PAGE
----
Searching for a mentor to advance your career? Your future role model might be right under your nose.
I have some good news and some bad news.
But before we get to that, I want you to think for a moment on every negative comment you’ve ever heard about the “me” generation (or, as Joel Stein referred to them on a recent cover of TIME magazine, the “ME ME ME” generation). You know what I’m talking about … the entitled princes and princesses of vainglorious selfie fame … the lazed progeny of hovering helicopter parents … the insatiably selfish lads and lasses who expect a well-paying job to simply land in their couch-loving laps, preferably on a silvered platter with an ample snack on the side (delivered in bite-sized pieces, no less). They, you’ve heard from countless sources, have no social skills outside their narrow smart-phoned worlds. Nor do they have any work ethic, ambition or sense of responsibility.
Now I want you to picture yourself balling all of those unseemly stereotypes into a tightly-wadded sphere and kicking it forcefully to the curb. Or better yet, douse it with something highly flammable, set it afire and watch it literally go up in smoke. Preferably accompanied by a humbly-hummed Kumbayah. Because, honestly, haven’t you had enough of the pessimistic appraisals of today’s youth? And, doesn’t it tweak your own pride just a bit, knowing you’re part of the village responsible for raising this supposedly narcissistic generation?
But here’s the good news: today’s youth are just as, if not more, driven, creative, entrepreneurial and idealistic as any of their predecessors – and the proof is readily apparent in the stories you’ll find over the next few pages. The bad news? We, their predecessors, are just as judgemental and cantankerous and bitter as any generation before us. The young people are doing great; apparently, it’s ourselves we need to worry about.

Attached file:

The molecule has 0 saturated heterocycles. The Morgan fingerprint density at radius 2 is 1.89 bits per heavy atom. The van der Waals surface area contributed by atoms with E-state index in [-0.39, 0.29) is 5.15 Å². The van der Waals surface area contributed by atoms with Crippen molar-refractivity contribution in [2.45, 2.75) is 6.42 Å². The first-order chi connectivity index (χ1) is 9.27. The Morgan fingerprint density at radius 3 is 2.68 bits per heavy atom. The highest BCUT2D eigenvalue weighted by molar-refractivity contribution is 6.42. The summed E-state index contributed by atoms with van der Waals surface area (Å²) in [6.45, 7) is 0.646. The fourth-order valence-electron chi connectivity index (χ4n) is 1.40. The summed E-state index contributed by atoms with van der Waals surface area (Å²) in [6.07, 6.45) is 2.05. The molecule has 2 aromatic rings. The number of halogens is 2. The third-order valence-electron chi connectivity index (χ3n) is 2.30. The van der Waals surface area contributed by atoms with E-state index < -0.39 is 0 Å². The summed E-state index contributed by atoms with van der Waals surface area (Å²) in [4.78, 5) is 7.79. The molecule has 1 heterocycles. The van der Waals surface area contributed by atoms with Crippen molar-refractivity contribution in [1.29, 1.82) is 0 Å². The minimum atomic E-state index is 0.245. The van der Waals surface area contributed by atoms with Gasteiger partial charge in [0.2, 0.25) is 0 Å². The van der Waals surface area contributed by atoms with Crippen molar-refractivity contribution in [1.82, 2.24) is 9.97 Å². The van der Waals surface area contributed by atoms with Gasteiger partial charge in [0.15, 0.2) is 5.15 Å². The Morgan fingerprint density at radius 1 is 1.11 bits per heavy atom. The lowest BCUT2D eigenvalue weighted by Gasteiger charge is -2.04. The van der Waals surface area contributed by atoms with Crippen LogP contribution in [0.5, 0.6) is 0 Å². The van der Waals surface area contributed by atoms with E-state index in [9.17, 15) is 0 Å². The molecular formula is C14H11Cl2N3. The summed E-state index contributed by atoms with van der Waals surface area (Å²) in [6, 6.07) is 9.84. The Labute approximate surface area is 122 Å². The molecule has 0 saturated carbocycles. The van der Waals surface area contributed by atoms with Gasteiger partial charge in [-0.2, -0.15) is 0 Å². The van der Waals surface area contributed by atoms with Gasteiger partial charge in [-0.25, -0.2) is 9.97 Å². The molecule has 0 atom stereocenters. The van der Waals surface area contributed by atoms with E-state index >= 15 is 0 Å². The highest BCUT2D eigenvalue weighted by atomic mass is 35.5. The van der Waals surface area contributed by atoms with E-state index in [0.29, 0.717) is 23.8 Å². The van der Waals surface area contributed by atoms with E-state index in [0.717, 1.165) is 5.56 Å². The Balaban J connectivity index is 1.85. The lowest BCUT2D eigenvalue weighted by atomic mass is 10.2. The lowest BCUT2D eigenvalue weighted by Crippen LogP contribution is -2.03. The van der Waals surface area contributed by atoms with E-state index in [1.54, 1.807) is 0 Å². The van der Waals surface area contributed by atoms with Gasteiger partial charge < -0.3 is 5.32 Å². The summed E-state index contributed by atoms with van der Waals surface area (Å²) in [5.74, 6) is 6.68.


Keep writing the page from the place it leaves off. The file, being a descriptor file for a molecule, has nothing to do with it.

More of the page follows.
Hometown: Halifax, N.S.
Executive summary: University student in a self-designed apprenticeship program, combining hands-on with online learning. The online learning is via Henson College at Dalhousie; the hands-on component is as the head of the E.U. office of The 7 Virtues. Founded by Victor’s mother (Barb Stegemann), The 7 Virtues is a Canadian perfume manufacturer that buys essential oils from rebuilding nations like Afghanistan and Haiti.
I visited a couple of universities and looked into their business programs while I was in grade 12. None of them offered anything that I couldn’t get from my mother. In fact, some of these schools were asking her if students could do coop work with her. Why would I pay a school to work with my mother when I could work with her and get paid?
In London, I head up European distribution, so when any of our stores place an order, I handle it from start to finish. Support materials, testers, media packages, photos … anything that’s required I personally take care of it. I also go on trade missions and pitched and landed stores for our company in Berlin and Vienna. The Vienna store sold out and reordered the first week.
The most challenging part of my role is cold selling on the floor in our stores. Stopping strangers is hard. Everyone in our company has to sell on the floor and get to know the customer. Our CEO is on the floor long days in new markets and visits as many stores as possible. It keeps us informed, excited and approachable.
I’ve been doing this since I was 18 (I only just turned 19 in March). A lot of the time, people who first meet me will just assume I’m older. It’s always fun to watch the shock on their faces when they find out my actual age.
My mother and I are a different team. She will ask me if I’ve met my deadline and in the same breath will ask me if I ate my breakfast.